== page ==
In her discussion of how the thinking implicit in schoolyard bullying can lead to hate crimes and genocide, Coloroso (2014) highlights the ways in which bullying is a learned behavior. “Bullying is not a conflict,” she states. “Conflict is normal, natural, and necessary. Bullying is none of that. Bullying is a conscious, willful, deliberate, hostile activity intended to harm, where you get pleasure from somebody else’s pain … It’s utter contempt for another human being” (Coloroso, 2014). If it is not normal and natural, then, it must come from somewhere. The ways of thinking and acting that lead to bullying can be learned through the traditional agents of socialization: family, teachers, peers, and media. Bullies and perpetrators of hate crimes not only learn their behaviors, but exist within a social network of henchman, active supporters, passive onlookers, and disengaged onlookers, according to Coloroso (2014).
Coloroso (2014) speaks briefly of her concerns regarding media content and the degree to which children are exposed to virtual violence, saying “Whether it is real or imagined in our lives, it impacts us.” In seeing people hurt others, whether through words or actions, in movies or video games, it opens up possible modes of behavior that may not have naturally occurred to a child. Coloroso (2014) worries about what happens when the conceivable becomes real, as well as the “The routinization of cruelty” that is created and perpetuated by media and may be translated into real life. Bullying is not an isolated event: it is an ongoing process of negative and unsolicited behaviors acted out by the perpetrator on a target, behaviors that can quickly become routine.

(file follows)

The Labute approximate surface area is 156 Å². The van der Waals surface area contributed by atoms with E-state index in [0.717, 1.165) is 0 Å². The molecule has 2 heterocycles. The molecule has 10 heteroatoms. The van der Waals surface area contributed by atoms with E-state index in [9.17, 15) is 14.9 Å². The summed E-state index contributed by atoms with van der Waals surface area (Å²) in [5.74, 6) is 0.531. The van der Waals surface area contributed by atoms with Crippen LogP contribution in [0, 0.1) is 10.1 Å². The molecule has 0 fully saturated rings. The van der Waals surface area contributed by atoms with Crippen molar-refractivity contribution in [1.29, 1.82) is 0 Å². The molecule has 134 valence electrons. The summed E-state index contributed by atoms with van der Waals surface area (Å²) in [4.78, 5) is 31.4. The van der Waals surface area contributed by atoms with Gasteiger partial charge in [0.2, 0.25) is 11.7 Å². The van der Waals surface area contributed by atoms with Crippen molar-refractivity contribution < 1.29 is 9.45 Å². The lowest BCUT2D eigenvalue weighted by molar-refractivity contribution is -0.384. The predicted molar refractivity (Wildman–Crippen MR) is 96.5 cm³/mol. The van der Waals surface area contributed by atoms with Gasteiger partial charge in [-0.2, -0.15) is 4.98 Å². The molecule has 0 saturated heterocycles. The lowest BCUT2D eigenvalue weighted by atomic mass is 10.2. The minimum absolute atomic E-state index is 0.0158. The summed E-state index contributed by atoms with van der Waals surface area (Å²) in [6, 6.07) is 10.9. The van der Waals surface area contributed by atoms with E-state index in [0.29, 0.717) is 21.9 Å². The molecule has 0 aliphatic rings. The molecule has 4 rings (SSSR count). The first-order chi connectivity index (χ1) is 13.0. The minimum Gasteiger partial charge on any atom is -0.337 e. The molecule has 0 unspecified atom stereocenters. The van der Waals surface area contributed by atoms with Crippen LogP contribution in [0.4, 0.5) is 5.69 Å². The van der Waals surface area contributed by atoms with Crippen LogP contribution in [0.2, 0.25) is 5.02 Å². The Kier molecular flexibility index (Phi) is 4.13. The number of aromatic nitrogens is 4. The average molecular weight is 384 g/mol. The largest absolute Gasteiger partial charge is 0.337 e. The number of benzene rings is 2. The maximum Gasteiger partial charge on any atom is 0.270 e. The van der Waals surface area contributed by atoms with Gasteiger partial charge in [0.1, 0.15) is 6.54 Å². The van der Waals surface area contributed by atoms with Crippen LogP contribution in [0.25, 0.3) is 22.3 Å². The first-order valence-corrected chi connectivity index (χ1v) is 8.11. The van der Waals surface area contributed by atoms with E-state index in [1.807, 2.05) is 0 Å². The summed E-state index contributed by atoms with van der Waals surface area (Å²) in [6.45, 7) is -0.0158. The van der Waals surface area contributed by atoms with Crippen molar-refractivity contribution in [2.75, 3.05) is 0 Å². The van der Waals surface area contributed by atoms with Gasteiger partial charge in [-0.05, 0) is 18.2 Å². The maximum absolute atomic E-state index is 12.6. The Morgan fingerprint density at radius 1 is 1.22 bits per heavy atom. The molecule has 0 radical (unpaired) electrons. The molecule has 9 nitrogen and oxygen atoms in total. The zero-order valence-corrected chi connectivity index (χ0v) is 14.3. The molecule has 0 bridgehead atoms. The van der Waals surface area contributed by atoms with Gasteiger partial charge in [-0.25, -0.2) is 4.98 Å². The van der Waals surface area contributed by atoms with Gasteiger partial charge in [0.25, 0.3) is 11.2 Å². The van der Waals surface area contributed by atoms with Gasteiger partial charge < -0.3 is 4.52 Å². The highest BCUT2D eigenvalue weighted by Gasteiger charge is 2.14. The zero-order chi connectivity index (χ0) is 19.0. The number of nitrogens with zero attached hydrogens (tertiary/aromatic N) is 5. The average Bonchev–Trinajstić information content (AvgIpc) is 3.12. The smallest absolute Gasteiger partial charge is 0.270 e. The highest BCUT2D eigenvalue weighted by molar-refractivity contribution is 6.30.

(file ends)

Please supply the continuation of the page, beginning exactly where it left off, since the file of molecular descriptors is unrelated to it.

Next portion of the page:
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Also a factor in the socialization of bullying is subtle behavior in word or deed by parents and other family members that surround children. By speaking of or acting in a way that makes people who are in some way different into an object – an “other,” an “it” – it opens up the potential for treating them as something less than a human being. This is a condition that Coloroso (2014) argues make both bullying and genocide possible: “The dehumanization of another human being.” Bullying involves harassment of the target on the basis of perceived inadequacies or defects. These could relate to appearance, sexual activity or orientation, gender, class, race, disability, religious belief, or any other characteristic, real or imagined. When someone is made into an “it” or “other” through such differentiation, all manner of abuse can be perpetrated on them with seeming justification.

References

  • TEDx. (2014, Feb. 20). From school yard bullying to genocide: Barbara Coloroso at TEDxCalgary [Video file]. Retrieved from https://www.youtube.com/watch?v=zkG0nssouFg